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Thread: Men - Free program

  1. #346
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    Quote Originally Posted by wallylutz View Post
    I guess you can demonstrate to us how you rotate 4 times in the air then since you make it sound so easy.
    No one's saying it's easy. Except we're not the ones training 20+ hours a week on the ice; that's like us saying that a surgeon didn't do a good job and them telling us to do it since we make it seem not as hard as it is -- no. That's why you spend your time practicing for what you're supposed to do, and that's why we do whatever we put our efforts in.

  2. #347
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    I don't think any of them would have held up at NHK. They were all off their best including Chan. The Quad was not the definitive point for me because several skaters at SC had quads and others did the air rotations. btw, I would say Falling is worse than two-foot landing.How can anyone tell how a skater would land after a fall? If you know something about physics, to land too much on the toe pick will cause an abrupt stop, if not a stumble or turn out. to land too much on the heel of the boot will force a skater to fall backwards. How can anyone imagine any kind landing - faulty or good if the skater Falls?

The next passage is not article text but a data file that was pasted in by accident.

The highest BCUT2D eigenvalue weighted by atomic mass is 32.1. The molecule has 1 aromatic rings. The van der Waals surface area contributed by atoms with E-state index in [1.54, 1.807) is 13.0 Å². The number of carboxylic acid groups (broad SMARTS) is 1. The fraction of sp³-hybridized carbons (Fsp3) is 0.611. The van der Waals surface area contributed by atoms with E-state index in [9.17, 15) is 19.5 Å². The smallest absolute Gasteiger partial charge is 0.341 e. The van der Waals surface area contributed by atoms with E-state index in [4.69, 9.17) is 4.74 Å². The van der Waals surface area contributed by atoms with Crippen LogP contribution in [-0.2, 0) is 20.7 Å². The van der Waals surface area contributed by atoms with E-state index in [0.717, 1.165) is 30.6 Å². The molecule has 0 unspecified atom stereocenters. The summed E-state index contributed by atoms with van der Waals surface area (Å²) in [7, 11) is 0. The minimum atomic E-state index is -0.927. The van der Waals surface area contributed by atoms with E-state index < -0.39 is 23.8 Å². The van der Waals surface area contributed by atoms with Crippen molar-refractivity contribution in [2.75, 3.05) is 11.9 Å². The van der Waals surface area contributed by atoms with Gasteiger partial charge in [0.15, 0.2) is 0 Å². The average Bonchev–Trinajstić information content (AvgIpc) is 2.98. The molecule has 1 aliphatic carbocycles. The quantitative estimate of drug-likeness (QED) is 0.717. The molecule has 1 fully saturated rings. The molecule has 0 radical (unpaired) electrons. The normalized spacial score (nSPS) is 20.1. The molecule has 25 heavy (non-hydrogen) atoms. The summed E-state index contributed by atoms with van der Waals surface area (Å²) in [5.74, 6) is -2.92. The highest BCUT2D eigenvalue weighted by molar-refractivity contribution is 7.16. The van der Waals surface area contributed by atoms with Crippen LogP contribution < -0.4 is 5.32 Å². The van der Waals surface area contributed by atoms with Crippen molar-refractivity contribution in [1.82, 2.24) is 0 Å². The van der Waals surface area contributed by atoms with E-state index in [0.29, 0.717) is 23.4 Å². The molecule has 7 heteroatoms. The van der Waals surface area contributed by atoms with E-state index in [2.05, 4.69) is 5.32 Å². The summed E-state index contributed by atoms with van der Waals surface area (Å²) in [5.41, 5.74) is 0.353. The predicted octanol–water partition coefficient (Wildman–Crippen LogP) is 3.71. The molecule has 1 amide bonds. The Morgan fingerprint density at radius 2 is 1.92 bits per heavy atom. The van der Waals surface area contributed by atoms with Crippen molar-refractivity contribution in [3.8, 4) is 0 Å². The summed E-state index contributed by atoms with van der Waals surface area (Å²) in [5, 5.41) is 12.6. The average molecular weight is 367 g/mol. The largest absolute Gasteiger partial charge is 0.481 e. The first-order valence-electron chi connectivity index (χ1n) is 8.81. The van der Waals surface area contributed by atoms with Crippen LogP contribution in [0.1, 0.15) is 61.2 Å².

By definition, there are 3 parts to a jump element: The Take-Off (gives the jump a name. I can't imagine what the name of a jump is with a Wrong Edge Takeoff.) The Second Part is the Air Rotations (gives the amounts of completed circles made in the air.) The Third Part is the Landing (gives the flowout importance.)

    It's obvious that a Fall on any part of a jump element is drastically WRONG. It doesn't mean a contestant can't do a proper jump; it means the contestant was not perfect on that partciular day or night.

  3. #348
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    Quote Originally Posted by wallylutz View Post
    I guess you can demonstrate to us how you rotate 4 times in the air then since you make it sound so easy.
    I think you misunderstood the point of Mathman's post.